Experts say Tesla board may have too many ties to CEO Musk

By Ken Sweet And Tom Krisher Ap Business Writers
Tuesday, August 21, 2018

For years, Tesla’s board remained almost invisible, staying behind the curtain as superstar Chairman and CEO Elon Musk guided the electric car maker to huge stock price increases. Now, given Musk’s recent questionable behavior, experts say it’s time for the board to step onstage and take action on the company’s leadership.

The list of Musk’s offenses include berating Wall Street analysts on a conference call and labeling as a pedophile via Twitter a British diver involved in the cave rescue of trapped Thai soccer players.

Add to that his abrupt Twitter announcement of a plan to take the company private even though funding hasn’t been solidified, as well as confessing to being overwhelmed with job stress in a recent interview, and it’s likely that most other company boards in a similar position would have taken action, corporate governance experts say. Yet Tesla’s nine-member board, which includes Musk and his brother, Kimbal, has largely been silent, save for forming a three-member committee to decide on the go-private plan that has already drawn scrutiny from U.S. securities regulators.

At least five of the company’s eight non-executive directors have strong ties to Musk or one of his other companies, throwing their independence into question.

“I believe Elon Musk is a genius and he needs to be admired and encouraged, but this board of directors has to do more management oversight of the company. The board of directors is not meant to be a cheering committee,” said William Klepper, a professor at Columbia Business School and an expert on corporate governance issues.

Kimbal Musk is among the five directors with ties to Musk. Lead director Antonio Gracias founded a private equity firm and also is a director of SpaceX, Musk’s privately held rocket company. Director Steve Jurvetson is also a SpaceX director. He’s been on leave from his venture capital firm since allegations of sexual misconduct appeared last year. Another director, venture capitalist Ira Ehrenpreis, is also a SpaceX investor, while director Brad Buss is a former chief financial officer of SolarCity, a solar panel maker that Tesla acquired in 2016.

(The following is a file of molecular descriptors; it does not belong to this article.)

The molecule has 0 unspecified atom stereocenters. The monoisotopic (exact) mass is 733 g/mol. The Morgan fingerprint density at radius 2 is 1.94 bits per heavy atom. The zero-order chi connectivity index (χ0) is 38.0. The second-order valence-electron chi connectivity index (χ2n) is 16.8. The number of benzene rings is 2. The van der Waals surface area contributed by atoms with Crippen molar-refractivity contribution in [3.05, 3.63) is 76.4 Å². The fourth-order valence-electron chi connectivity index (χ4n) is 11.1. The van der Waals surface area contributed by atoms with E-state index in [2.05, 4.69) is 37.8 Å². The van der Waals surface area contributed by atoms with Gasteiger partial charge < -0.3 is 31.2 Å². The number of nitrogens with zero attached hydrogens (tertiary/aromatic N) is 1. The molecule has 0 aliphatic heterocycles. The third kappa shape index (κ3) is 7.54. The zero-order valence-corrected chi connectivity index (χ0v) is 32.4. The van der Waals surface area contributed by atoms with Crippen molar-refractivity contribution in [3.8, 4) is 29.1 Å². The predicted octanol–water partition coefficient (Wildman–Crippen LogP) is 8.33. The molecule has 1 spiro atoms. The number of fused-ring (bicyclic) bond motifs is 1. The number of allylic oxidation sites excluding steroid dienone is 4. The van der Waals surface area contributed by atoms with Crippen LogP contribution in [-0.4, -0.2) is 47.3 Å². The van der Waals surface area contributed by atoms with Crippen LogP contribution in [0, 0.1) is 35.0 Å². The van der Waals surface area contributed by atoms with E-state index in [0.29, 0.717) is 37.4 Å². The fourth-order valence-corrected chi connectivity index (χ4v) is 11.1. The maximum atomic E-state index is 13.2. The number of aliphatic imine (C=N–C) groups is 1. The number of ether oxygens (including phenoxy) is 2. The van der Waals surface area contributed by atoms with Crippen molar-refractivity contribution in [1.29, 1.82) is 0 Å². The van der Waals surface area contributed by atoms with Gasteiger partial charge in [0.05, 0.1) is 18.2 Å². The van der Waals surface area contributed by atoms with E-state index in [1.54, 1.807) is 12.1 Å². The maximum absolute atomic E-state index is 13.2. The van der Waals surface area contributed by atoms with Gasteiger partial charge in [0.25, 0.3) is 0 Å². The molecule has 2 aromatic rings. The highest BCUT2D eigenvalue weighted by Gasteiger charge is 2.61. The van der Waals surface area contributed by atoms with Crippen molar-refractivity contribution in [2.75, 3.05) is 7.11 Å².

Australian telecommunications company executive Robyn Denholm was the only other Tesla director until last year, when two were added after investors complained about a lack of independence. James Murdoch, the CEO of 21st Century Fox, and Linda Johnson Rice, the chairman and CEO of Johnson Publishing Co., joined the board in July of 2017.

In a 2017 letter seeking two more board members, five investors wrote that five Tesla directors “have professional or personal ties to Mr. Musk that could put at risk their ability to exercise independent judgment.”

One of the five, New York City Comptroller Scott Stringer, who manages investments in Tesla, said in a statement Monday that it’s time for the board “to take a hard look at Tesla’s governance and compensation structures to ensure that there are proper processes in place for strong board independence and oversight.”

Columbia’s Klepper said Tesla didn’t need more board members; it needed assertive ones. “They need to make some hard choices about the existing board members and decide whether their expertise really fits with Tesla’s mission,” Klepper said.

Two major firms that specialize in corporate governance issues advised Tesla shareholders to shake up the company’s board earlier this year, citing troubling conflicts of interest and decisions that raised questions about the directors’ links with Musk. Shareholders wound up rejecting the recommendations of Institutional Shareholder Services and Glass Lewis & Co. at Tesla’s annual meeting in June and re-elected all three directors — Gracias, Murdoch and Kimbal Musk — whose terms were expiring.

Glass Lewis recommended voting against the three; ISS opposed the re-elections of Gracias and Murdoch, but concluded there was no reason to oust Kimbal Musk because he doesn’t serve on any board committees requiring independence from his brother.

Tesla wouldn’t comment about its directors, and members reached Monday did not return messages. But the company pointed to its proxy statement that said seven of nine members are considered independent based on standards set by the Nasdaq stock market, on which Tesla stock trades.

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